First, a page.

Stanley Miklis, horticulturist and professional cactus grower, suggests waiting for flowers to fall before taking a clipping to prevent getting in the way of new buds. As for their growing patterns, this type of cactus grows in humid tropical jungles and not in a desert, he adds. Instead, you can find them in the coastal trees of southeast Brazil where they grow high up, which makes them epiphytic growers like orchids. So when you take a new clipping, it’s best to create some humidity around it for optimal growth, by using a mason jar or milk container.
Related: How To Keep Your Christmas Cactus Blooming Year After Year
Caring for a new Christmas cactus is just like caring for a large healthy one. It loves diffused light, frugal watering, and well-draining soil. Your new plant may bloom within months of clipping says Horticulturist Desiree Thomson. But typically, this type of cactus blooms twice a year, says Miklis, once in the spring and once in the fall from limited sun exposure or what’s called photoperiodism.
Surround your new Christmas cacti with these 10 easy-to-grow indoor herbs:
“Light conditions can be artificially manipulated to produce blooms any month of the year,” he says. If you’re itching to see those beautiful red, pink, yellow, or white Zygocactus blooms: “Simply limit sunlight exposure by covering your plant with a cardboard box at 4 pm every day without missing for continued darkness of at least 12 hours.”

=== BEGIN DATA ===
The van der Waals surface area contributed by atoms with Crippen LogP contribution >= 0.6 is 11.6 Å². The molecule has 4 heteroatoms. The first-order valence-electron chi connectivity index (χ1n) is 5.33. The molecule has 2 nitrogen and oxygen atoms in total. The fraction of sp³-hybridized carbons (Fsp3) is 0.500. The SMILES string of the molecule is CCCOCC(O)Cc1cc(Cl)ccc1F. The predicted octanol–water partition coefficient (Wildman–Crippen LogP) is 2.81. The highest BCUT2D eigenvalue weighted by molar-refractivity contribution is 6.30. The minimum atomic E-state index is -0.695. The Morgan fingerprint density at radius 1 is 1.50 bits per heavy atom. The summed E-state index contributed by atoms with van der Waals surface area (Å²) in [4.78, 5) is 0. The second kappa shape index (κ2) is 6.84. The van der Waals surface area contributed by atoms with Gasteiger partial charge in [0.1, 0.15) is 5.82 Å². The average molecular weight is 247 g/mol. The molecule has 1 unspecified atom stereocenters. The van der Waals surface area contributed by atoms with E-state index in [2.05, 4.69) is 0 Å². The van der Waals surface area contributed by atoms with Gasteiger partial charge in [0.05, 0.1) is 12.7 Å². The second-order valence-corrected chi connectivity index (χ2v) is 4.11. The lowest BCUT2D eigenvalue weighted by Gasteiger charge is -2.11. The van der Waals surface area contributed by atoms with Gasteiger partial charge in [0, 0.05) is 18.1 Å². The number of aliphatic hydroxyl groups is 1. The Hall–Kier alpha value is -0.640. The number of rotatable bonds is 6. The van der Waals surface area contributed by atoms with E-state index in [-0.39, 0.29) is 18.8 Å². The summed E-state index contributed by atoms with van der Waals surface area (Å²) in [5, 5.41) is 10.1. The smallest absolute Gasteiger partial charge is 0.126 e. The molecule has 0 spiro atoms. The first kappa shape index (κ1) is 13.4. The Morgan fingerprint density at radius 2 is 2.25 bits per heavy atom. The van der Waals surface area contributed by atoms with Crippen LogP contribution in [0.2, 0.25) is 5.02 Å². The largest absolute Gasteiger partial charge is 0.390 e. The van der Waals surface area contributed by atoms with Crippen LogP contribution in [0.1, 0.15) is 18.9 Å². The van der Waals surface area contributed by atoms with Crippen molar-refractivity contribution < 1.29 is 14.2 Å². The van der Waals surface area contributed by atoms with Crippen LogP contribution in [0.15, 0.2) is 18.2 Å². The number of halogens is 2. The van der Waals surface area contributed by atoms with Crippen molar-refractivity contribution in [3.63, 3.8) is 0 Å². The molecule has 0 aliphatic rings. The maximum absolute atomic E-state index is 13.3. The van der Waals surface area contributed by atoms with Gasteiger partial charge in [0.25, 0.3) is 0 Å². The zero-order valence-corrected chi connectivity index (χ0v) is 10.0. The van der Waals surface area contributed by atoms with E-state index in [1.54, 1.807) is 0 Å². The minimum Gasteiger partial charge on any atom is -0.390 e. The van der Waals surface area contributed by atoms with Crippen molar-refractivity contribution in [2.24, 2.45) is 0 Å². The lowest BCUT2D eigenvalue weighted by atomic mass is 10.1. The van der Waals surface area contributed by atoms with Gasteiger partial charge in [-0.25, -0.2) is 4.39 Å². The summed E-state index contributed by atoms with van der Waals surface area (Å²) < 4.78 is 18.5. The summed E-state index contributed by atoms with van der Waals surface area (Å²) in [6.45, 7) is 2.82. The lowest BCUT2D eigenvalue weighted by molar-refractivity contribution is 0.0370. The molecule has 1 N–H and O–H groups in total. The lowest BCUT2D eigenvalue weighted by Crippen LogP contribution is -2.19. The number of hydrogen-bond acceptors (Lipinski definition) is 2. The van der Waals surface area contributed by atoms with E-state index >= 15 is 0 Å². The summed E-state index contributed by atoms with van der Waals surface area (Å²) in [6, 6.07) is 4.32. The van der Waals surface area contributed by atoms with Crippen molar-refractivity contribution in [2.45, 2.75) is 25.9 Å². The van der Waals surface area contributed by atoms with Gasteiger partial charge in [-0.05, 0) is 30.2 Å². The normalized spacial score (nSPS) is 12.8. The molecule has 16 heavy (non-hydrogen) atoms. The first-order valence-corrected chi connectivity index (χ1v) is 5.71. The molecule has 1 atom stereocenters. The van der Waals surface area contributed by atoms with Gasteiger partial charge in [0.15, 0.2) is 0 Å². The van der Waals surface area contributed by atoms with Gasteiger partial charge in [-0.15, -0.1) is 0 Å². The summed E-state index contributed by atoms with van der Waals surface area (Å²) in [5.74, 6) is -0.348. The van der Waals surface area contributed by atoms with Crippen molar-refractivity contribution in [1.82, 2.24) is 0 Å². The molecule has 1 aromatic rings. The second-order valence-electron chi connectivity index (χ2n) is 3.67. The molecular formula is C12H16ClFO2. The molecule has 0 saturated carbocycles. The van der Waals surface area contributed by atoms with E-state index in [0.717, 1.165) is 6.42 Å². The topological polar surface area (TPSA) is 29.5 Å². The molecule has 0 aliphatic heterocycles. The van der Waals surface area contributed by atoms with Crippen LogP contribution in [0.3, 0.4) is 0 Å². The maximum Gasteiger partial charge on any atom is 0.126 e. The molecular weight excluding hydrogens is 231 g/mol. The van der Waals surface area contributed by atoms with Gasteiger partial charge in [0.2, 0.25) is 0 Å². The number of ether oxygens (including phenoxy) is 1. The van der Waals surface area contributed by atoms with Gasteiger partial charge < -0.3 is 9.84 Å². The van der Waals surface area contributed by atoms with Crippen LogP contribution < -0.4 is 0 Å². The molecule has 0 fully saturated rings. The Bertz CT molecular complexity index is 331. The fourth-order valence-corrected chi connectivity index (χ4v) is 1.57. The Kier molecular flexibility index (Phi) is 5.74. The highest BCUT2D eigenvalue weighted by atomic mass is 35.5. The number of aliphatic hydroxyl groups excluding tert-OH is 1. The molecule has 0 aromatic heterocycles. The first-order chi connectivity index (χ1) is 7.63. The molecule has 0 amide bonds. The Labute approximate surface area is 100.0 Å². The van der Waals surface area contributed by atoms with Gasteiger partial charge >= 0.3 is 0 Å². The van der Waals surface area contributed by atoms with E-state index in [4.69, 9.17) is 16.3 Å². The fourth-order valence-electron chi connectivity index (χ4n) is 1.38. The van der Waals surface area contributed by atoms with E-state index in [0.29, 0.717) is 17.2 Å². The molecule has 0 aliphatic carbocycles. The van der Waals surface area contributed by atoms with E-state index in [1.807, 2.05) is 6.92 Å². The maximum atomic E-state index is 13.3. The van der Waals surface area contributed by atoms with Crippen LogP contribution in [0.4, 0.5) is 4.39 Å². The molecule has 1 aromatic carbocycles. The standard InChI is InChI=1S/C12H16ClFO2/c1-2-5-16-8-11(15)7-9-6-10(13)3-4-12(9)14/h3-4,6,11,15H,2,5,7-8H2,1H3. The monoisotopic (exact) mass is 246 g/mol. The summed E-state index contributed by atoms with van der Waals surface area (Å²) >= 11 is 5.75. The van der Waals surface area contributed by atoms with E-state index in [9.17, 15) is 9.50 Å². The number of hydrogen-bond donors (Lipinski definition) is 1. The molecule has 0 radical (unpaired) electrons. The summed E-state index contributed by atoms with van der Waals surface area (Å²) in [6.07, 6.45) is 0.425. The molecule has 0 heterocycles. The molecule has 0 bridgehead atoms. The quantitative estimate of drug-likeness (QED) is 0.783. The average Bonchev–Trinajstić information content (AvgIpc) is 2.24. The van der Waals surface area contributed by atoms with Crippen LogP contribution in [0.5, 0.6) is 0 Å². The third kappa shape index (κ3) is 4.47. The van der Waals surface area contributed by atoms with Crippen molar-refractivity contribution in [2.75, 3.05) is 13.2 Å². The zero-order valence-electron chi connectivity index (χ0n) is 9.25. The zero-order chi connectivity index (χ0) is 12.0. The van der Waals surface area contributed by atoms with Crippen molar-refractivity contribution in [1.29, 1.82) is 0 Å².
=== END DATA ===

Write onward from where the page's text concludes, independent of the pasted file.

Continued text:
Related: 3 Ways To Decorate For The Holidays With Succulents
Ready to get propagating? Follow our easy steps below.
1. Notice how the limbs of your Christmas cactus grow in segments. To take a good cutting, you want to make sure there are at least two of these sections to start a new plant. Find the piece you wish to propagate and twist at a joint to remove from the mother plant.
2. Next leave your cutting on a plate or windowsill with diffused sunlight (like a rainforest) to scab over for no more than one day before planting. This stops the stem from sucking up too much moisture from soil and rotting.
3. Once your cutting has dried on the cut end, place in a small pot with a mixture of moist peat moss and loose well-draining soil, says Thomson. About a quarter of your cutting should be beneath the surface. Place your cutting in a well-lit window but avoid direct sunlight, as this will scorch the little guy. Since your peat moss was already moist before planting, no need to water right away. The rule of thumb is to let the soil go almost completely dry between watering. A good way to check this out is sticking your finger in the soil about an inch deep. If it’s dry, it’s safe to water.
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4. Cover the cutting with a jar or milk container to generate humidity and simulate rainforest conditions. After two to three weeks your propagated Christmas cactus will show signs of new growth in the form of leave spurs. Happy holidays!